If we take such an approach to prayer, we see that it is actually a model of what the Christian life is all about.
Our entire life, beginning and end, conscious and unconscious, is meant for union with God. In prayer, we make that explicit. We experience in prayer all the struggle and frustration of the distance that separates us from this union; but we also experience the joy of the foretaste of that union. Depending upon which particular experience is emphasized in our own praying, we will find ourselves approaching prayer with eagerness or
When speaking of any relationship, we are immediately aware that there are two persons involved. So it is in prayer. There is myself and God. Prayer cannot ignore either of these. When I pray, I need to bring my whole self before God. It is not a matter of bringing the best part, or the person I would like to be – but the person I am, as fully as I know myself. I am called to see all that I am in relation to God. In this encounter, I do not remain unchanged.
If prayer is truly a dialogue, and not merely a monologue, all that happens there does not depend on me. In fact, the experience of praying lets us enter into the truth of God's initiative. With St. John, we can affirm, “This is what love is: not that we have loved God,
but that he has loved us” (1 John 4:10). With St. Ignatius, we realize that all that happens in prayer is God's gift. So, part of our prayer will be listening. Besides telling God who we are, listing our needs or expressing our gratitude, we will be attentive to God telling us who we are, and who God is.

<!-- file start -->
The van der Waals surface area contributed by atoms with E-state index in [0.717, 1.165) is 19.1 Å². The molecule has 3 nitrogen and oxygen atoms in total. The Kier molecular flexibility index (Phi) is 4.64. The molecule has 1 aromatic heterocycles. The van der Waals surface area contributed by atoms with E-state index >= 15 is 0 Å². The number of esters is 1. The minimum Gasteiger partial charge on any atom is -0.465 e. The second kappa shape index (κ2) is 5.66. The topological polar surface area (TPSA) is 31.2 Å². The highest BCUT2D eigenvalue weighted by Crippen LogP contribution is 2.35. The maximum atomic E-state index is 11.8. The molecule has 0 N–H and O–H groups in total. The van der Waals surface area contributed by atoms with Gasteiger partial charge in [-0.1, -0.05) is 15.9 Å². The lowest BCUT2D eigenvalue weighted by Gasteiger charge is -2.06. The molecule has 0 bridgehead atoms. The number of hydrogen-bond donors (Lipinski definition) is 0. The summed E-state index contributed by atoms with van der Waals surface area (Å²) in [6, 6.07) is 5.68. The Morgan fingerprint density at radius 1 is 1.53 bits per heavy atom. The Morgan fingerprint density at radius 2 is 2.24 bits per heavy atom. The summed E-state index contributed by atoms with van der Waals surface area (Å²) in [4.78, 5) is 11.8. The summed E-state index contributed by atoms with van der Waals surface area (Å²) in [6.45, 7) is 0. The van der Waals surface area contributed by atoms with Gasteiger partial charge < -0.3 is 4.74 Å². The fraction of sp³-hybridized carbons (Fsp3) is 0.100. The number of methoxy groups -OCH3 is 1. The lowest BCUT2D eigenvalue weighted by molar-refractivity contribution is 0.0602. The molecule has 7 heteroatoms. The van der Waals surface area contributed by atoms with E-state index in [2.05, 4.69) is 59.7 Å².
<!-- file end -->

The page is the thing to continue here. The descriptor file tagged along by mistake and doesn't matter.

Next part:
One thing we discover about God is the awesomeness mentioned at the beginning of this article. In Christian prayer this awesomeness is not simply that of the Psalms, where the one who prays stands before the
Creator, the All-powerful God, but is the awesomeness of discovering that this same God is the One who loves me fully and unconditionally, as expressed in the person and event of Jesus Christ. The unworthiness and sin I perceive within myself is always met by Love.
It is also Jesus who reveals to us the scandal of God's own powerlessness and our freedom. Prayer is an invitation from God — an invitation in grace which we are free to accept or reject. Such an invitation is most clearly symbolized by Jesus Crucified. It is here that we are given the simple invitation to life: God stands powerless before us — He can do no more.
Will we accept this love; will we see ourselves offered life in the very event of Jesus' death? It occurred to me recently that this was perhaps the felt, unexpressed reasoning behind the urgings of priests and nuns in my grammar school days to pray before a crucifix. What better way to begin to get in touch with the love God offers uniquely to me — to each one of us — in an invitation that awaits a free response.